This is a good question.
Back in 2006 my husband was offered a good job at a company he had been trying to get into for a few years. Although we were thrilled, instead of day time hours, like with his former job, his hours were 1:00 p.m. to 1;00 a.m. Monday through Friday.
I was so accustomed to having him home evenings, and I looked so forward to seeing him.
Within two-three days after he started his new job, loneliness set in. It was a terrible adjustment for me. I even wept. That being said, I learned there is no real antidote for loneliness. The 'blow' of loneliness hit me like a jackhammer.
He has been with this company nine years. In 2007 he became ill, and he needed surgery. He was home eight weeks. The disease (peripheral arterial disease) blocked the arteries in his legs, so he was forced to quit smoking cold turkey. For some reason, after he returned to work, I found I had adjusted to his working these awful hours. It was like a miracle.
About three years ago, his manager put him on days. He is now back home with me evenings, and I was ecstatic when he gave me the news.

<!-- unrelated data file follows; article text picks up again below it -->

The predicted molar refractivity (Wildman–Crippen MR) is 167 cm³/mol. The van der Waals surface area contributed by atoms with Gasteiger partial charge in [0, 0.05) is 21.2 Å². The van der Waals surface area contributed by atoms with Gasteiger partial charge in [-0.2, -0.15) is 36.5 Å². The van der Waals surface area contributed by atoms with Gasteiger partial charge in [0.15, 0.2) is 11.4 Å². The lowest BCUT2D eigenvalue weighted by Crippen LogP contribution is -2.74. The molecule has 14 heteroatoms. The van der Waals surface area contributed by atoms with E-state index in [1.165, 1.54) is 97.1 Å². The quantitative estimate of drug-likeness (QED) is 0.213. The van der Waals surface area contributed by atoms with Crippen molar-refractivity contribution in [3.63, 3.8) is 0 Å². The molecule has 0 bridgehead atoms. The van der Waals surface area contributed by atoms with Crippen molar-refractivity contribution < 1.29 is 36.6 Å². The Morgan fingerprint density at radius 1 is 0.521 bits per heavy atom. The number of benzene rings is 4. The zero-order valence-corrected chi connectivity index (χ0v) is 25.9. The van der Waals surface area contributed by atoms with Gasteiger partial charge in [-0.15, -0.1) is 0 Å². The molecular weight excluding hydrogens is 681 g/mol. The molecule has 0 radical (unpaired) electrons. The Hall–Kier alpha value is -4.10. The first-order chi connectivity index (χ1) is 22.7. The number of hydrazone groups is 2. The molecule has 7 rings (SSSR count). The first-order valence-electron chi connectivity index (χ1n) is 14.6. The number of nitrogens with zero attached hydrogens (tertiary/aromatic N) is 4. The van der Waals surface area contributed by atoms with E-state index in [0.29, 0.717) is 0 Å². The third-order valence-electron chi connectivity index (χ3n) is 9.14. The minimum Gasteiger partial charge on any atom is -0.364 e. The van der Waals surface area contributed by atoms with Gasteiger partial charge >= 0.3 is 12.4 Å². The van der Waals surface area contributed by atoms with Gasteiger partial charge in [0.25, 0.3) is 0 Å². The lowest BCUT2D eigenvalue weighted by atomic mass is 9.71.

I call this loneliness by choice. During that time, I rationalized like crazy...I told God I was so thankful my husband was alive, and I said to God, "I don't know how widows do it. I don't know how women whose husbands are in Afghanistan do it. God, I am SO sorry for being so selfish!" After all that, I still felt lonely. However, I did keep very busy, I left the house, went to the movies, had dates and day trips with friends. But I loathed coming home to an empty house in the evening.
Regarding those who are lonely without a choice: my heart aches for them. Especially those in nursing homes, shut-ins and those who are agoraphobic. My father-in-law refuses to leave the house. He has stopped doing everything. He is bitter...he would not even join us on the holidays.
When I call him I tell him I love him...But you can't drag someone out of the house who refuses to leave. And he is VERY lonely.
It is tragic people are so busy, including myself, and it is easy to put off calling or visiting lonely people. Read the book "365 Thank you's" about a man who messed up his life and wrote a thank you note each day. It changed his life. Perhaps we could send out 'thinking of you' notes. it is wonderful to get unexpected mail. Blessings, Sparklea :)